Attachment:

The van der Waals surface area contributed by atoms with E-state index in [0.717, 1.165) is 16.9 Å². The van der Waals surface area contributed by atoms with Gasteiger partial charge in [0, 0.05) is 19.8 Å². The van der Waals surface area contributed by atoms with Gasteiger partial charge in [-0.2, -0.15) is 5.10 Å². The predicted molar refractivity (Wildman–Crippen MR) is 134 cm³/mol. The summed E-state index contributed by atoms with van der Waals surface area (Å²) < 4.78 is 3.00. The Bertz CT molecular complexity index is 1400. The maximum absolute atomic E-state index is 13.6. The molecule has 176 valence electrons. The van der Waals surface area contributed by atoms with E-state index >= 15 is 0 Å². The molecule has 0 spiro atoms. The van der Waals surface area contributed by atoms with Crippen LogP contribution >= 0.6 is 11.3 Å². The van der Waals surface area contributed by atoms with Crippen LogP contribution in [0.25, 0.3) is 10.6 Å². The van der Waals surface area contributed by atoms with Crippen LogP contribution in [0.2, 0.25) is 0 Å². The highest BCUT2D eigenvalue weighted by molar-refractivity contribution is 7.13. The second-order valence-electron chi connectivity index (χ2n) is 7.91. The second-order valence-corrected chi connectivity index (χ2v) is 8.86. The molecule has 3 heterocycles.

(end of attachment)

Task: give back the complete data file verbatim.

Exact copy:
The van der Waals surface area contributed by atoms with E-state index in [0.717, 1.165) is 16.9 Å². The van der Waals surface area contributed by atoms with Gasteiger partial charge in [0, 0.05) is 19.8 Å². The van der Waals surface area contributed by atoms with Gasteiger partial charge in [-0.2, -0.15) is 5.10 Å². The predicted molar refractivity (Wildman–Crippen MR) is 134 cm³/mol. The summed E-state index contributed by atoms with van der Waals surface area (Å²) < 4.78 is 3.00. The Bertz CT molecular complexity index is 1400. The maximum absolute atomic E-state index is 13.6. The molecule has 176 valence electrons. The van der Waals surface area contributed by atoms with E-state index >= 15 is 0 Å². The molecule has 0 spiro atoms. The van der Waals surface area contributed by atoms with Crippen LogP contribution >= 0.6 is 11.3 Å². The van der Waals surface area contributed by atoms with Crippen LogP contribution in [0.25, 0.3) is 10.6 Å². The van der Waals surface area contributed by atoms with Crippen LogP contribution in [0.2, 0.25) is 0 Å². The highest BCUT2D eigenvalue weighted by molar-refractivity contribution is 7.13. The second-order valence-electron chi connectivity index (χ2n) is 7.91. The second-order valence-corrected chi connectivity index (χ2v) is 8.86. The molecule has 3 heterocycles.